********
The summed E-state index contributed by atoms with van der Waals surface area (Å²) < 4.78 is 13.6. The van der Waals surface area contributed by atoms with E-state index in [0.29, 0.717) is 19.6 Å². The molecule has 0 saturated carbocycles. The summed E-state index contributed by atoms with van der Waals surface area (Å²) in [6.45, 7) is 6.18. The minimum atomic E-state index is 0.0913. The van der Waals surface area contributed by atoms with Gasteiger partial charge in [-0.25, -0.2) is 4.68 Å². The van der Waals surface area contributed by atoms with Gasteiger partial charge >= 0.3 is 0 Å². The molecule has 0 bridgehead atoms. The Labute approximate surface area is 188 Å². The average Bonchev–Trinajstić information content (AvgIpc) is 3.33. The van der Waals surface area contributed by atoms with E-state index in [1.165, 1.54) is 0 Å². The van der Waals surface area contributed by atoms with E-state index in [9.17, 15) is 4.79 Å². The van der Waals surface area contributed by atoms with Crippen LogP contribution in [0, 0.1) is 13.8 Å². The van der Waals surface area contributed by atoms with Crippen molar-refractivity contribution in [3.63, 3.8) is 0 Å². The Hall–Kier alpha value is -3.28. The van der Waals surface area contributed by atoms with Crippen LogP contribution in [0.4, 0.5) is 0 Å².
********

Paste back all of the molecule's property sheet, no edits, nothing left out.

The summed E-state index contributed by atoms with van der Waals surface area (Å²) < 4.78 is 13.6. The van der Waals surface area contributed by atoms with E-state index in [0.29, 0.717) is 19.6 Å². The molecule has 0 saturated carbocycles. The summed E-state index contributed by atoms with van der Waals surface area (Å²) in [6.45, 7) is 6.18. The minimum atomic E-state index is 0.0913. The van der Waals surface area contributed by atoms with Gasteiger partial charge in [-0.25, -0.2) is 4.68 Å². The van der Waals surface area contributed by atoms with Gasteiger partial charge >= 0.3 is 0 Å². The molecule has 0 bridgehead atoms. The Labute approximate surface area is 188 Å². The average Bonchev–Trinajstić information content (AvgIpc) is 3.33. The van der Waals surface area contributed by atoms with E-state index in [1.165, 1.54) is 0 Å². The van der Waals surface area contributed by atoms with E-state index in [9.17, 15) is 4.79 Å². The van der Waals surface area contributed by atoms with Crippen LogP contribution in [0, 0.1) is 13.8 Å². The van der Waals surface area contributed by atoms with Crippen molar-refractivity contribution in [3.63, 3.8) is 0 Å². The Hall–Kier alpha value is -3.28. The van der Waals surface area contributed by atoms with Crippen LogP contribution in [0.4, 0.5) is 0 Å².